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Vishnupad Temple – History

The Vishnupad Temple, located in Gaya, Bihar, India, is a revered Hindu temple dedicated to Bhagavan Vishnu, where the holy feet of Vishnu are worshipped. The temple has a rich history that spans centuries.

The original construction date of the temple remains unknown, shrouded in the mists of time, with history suggesting that Bhagavan Sri Rama and Sita visited the site during the Ramayana period. The present-day structure, however, was rebuilt by the illustrious Devi Ahilya Bai Holkar, the ruler of Indore, in 1787. This reconstruction was a monumental effort, with Ahilyabai Holkar personally overseeing the project and sending her officers to find the best stone for the temple. After an extensive search, they chose munger black stone from Jaynagar, a town known for its quality stone.

The logistical challenges of transporting the stone to Gaya led the officers to discover a suitable mountain near Bathani, a small village in the Gaya district. Craftsmen from Rajasthan were brought in to carve the temple in Patharkatti, a village that eventually became a significant tourist destination in Bihar. Once the individual components were ready, they were assembled at the Vishnupad temple site in Gaya. While many craftsmen returned to their native places after the temple's completion, some chose to settle down in the Patharkatti village.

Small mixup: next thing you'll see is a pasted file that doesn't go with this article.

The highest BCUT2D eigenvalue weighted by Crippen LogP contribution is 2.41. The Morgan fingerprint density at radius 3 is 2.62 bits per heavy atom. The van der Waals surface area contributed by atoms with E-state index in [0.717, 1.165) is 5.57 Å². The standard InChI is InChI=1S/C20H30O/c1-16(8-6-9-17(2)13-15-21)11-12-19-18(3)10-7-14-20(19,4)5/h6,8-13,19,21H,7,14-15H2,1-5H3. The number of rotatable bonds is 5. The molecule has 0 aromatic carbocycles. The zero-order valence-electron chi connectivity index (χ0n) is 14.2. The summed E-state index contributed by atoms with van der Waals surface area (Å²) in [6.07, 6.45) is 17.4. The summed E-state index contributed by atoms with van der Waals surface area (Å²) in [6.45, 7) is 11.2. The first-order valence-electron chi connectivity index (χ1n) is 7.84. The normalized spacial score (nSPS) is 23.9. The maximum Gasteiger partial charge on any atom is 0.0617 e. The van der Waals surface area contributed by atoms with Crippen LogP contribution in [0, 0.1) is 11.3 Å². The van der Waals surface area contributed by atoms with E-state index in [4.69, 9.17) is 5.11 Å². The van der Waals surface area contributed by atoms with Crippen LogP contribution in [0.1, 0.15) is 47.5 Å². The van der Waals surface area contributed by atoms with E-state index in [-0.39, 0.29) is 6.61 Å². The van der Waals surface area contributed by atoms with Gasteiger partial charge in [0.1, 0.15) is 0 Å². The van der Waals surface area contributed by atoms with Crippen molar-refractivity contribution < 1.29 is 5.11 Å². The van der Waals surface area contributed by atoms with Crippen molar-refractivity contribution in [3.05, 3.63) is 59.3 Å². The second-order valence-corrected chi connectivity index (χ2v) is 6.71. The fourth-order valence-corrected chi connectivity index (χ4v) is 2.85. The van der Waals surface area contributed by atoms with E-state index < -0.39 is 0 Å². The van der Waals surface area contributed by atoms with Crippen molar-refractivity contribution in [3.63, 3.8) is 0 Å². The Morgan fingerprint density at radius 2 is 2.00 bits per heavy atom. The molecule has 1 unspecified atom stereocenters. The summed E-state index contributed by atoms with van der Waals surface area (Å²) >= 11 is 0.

The Vishnupad Mandir is a striking structure, standing 30 meters tall with eight rows of beautifully carved pillars supporting the pavilion. Built with large gray granite blocks jointed with iron clamps, the octagonal shrine faces east. The temple's pyramidal tower rises to a height of 100 feet, featuring sloping sides with alternately indented and plain sections, creating a series of peaks joined at the top. Inside the temple, a 40 cm long footprint of Lord Vishnu is imprinted in solid rock, surrounded by a silver-plated basin.

Within the temple premises, there is the immortal banyan tree known as Akshayavat, where the final rituals for the departed are performed. On top of the temple, a gold flag weighing approximately 51 kg proudly waves. Inside the temple, a silver-coated hexagonal railing, also known as "Garv ghiri" or "pahal," adds to the sacred ambiance.

The Vishnupad Temple stands as a testament to both ancient Hindu religion and the more recent historical efforts of Devi Ahilya Bai Holkar, reflecting the enduring spiritual significance of the site in the hearts of devotees.